Jagdtiger Porsche Production Type
The German Jagdtiger was the largest operational armored fighting vehicle of the Second World War, based on a lengthened King Tiger chassis and weighing in at 72 tons. The Jagdtiger was the final (and largest) expression of the German philosophy of creating turret-less tank hunting vehicles using existing tank chassis. Sources vary slightly, but approximately 80 of these monsters were built between February 1944 and May 1945. Two variants were built, differing mainly in the number of roadwheels; the Porsche designed suspension had 8 roadwheels per side, the Henschel suspension used 9 roadwheels. Just 11 Jagdtigers were built with the Porsche suspension, the balance of production used the Henschel suspension.
The Jagdtiger went into operations in September 1944, serving in two heavy anti-tank battalions. With frontal armor almost 10” thick, and mounting a fearsome 128mm gun, the Jagdtiger was an impressive tank hunter, but one with fatal flaws. It was severely underpowered, and suffered many mechanical breakdowns in the field. The Jagdtiger also had limited operational range due to quite high fuel consumption, with many abandoned after running out of gas. The huge 128mm gun mounted in the fixed superstructure had very limited traverse, meaning that the entire vehicle would need to moved to shift point of aim. The gun needed to be stabilized with a travel lock or it would be jolted to the point of losing its calibration (or zero). In the end, these issues combined with many less than well trained / experienced crews meant that the Jagdtigers were not terribly effective in combat. Many were lost to breakdowns, or simply running out of gas and then being destroyed by their crews. There is even a story of a U.S. bazooka team knocking one out (if true, somebody must have used up a lifetime’s worth of good luck that day).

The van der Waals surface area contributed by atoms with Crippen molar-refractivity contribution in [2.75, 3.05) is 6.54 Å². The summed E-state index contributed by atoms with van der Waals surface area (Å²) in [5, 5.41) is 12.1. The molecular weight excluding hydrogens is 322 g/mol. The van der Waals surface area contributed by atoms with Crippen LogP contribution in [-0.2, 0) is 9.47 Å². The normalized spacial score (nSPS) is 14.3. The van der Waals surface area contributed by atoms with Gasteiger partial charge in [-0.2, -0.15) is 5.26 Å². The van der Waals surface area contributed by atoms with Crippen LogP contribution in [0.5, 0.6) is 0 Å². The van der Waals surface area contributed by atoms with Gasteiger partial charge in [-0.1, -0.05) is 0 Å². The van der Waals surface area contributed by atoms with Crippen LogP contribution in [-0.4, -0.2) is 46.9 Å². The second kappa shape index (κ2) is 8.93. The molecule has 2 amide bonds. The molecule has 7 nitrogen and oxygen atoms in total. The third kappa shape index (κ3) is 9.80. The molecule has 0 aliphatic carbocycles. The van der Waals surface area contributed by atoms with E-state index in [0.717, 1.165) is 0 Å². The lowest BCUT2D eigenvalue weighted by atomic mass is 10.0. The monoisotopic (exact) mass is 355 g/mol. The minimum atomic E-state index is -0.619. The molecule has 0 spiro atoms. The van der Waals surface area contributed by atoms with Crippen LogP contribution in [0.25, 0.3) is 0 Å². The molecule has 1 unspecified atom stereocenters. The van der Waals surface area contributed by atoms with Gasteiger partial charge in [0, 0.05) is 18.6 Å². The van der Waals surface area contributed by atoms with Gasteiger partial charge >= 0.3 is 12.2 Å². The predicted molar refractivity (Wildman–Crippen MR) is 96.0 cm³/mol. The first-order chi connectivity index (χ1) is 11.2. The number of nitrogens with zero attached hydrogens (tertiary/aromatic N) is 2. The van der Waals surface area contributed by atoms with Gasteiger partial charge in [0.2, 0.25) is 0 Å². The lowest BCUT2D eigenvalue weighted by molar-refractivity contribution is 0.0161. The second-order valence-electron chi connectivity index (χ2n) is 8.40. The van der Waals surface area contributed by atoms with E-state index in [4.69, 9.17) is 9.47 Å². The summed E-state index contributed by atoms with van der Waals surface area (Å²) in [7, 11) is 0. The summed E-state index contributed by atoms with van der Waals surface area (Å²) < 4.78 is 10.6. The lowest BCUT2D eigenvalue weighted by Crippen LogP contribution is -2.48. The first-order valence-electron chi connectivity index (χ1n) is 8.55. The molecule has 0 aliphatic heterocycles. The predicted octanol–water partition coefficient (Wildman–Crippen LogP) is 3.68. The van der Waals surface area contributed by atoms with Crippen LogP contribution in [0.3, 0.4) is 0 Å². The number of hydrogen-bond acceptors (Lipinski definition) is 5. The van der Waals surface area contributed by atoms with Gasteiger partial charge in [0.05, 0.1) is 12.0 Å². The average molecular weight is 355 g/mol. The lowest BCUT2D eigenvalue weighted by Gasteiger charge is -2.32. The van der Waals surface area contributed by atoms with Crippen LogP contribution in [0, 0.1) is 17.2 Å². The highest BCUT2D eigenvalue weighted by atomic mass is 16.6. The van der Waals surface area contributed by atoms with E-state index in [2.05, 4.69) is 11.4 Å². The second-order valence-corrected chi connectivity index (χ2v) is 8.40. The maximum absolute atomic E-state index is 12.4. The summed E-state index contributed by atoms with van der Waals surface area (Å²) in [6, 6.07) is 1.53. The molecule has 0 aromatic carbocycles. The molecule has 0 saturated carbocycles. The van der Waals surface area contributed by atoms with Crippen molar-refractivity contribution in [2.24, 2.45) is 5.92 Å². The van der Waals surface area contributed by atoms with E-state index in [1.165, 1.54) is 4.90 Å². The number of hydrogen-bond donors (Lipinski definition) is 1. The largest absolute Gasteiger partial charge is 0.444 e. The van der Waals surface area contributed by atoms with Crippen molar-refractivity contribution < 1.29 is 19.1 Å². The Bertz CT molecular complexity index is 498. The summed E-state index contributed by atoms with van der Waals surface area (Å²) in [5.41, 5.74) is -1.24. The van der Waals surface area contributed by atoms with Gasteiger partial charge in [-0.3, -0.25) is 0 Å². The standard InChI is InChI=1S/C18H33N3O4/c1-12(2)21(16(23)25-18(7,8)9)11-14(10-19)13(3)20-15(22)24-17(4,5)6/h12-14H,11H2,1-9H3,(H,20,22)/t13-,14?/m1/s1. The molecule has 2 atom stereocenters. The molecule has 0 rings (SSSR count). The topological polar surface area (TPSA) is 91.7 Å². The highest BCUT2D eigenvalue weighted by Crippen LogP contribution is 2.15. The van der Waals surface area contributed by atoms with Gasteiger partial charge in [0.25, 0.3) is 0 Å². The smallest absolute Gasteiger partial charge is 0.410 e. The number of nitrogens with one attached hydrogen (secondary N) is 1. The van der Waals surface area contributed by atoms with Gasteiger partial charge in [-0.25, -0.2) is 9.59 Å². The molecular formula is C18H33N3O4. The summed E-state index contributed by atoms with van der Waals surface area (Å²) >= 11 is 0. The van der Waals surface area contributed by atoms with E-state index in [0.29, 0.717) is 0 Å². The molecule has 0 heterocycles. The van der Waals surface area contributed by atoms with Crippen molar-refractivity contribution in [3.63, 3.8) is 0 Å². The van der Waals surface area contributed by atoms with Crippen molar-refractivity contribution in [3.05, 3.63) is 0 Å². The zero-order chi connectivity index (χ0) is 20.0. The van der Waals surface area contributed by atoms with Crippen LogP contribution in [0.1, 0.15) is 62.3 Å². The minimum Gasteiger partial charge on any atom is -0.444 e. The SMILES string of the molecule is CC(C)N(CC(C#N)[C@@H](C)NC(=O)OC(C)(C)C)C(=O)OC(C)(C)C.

This kit replicates a Porsche Jagdtiger built sometime prior to September 1944, when zimmerit ceased being applied at the factories. This is a “new parts” kit offering from TAKOM, with the base kit (TAKOM 8001) being first produced in 2019.
What’s in the box?
The kit is packaged in the familiar tray and lid box. All parts sprues are individually packaged in cellophane bags. No parts appeared to be missing or damaged when I removed the parts sprues for photography.
Sprue P detail
Sprue P detail
Sprue D Miscellaneous superstructure parts, gun mount, styrene gun tube halves
Sprue M (x2) Various suspension parts, roadwheels
Sprue M detail
Sprue F detail
Sprue Q detail
Sprue J (x4) Individual link tracks
Sprue J detail
Sprue J detail
Upper Hull detail
Metal gun barrel, photoetch fret, decals
representative pages from the instructions
Paint and markings scheme. This is the only one provided, Panzer Gruppe Kummersdorf, Sennelager Germany, March / April 1945. I’m not crazy about the rendering sharing a page with ads for other kits, as the text on the rendering is TINY.
Parts quality for this kit looks to be pretty good. Small, molded-on detail on the parts is finely done, crisp and sharply molded. Sprue attachment points do not appear to pose any problem. All parts are fully molded, no short-shots or sink marks are seen. There are some mold seams needing clean up here and there, but nothing extreme. The zimmerit molded onto to the applicable parts looks to be in scale, and nicely done.
The tracks are individual link, with no jig to assemble them as was the case with the other Jagdtiger kits from TAKOM.
A choice of gun tubes is provided; traditional two piece styrene (for those who like sanding gun barrels) or a nice turned aluminum barrel. A small fret of photoetch is provided for engine deck screens, and a very small sheet of decals will put markings on this big hunting cat.
The instructions look to be quite clearly drawn and uncrowded, and should be easily followed.
Overall, this looks like a fairly uncomplicated build and should be enjoyable.
Highly Recommended (pending full build)
Thanks to Takom for the review sample
Reviewed by Chuck Aleshire, AMPS Chicagoland
AMPS 2nd Vice President, Midwest Region
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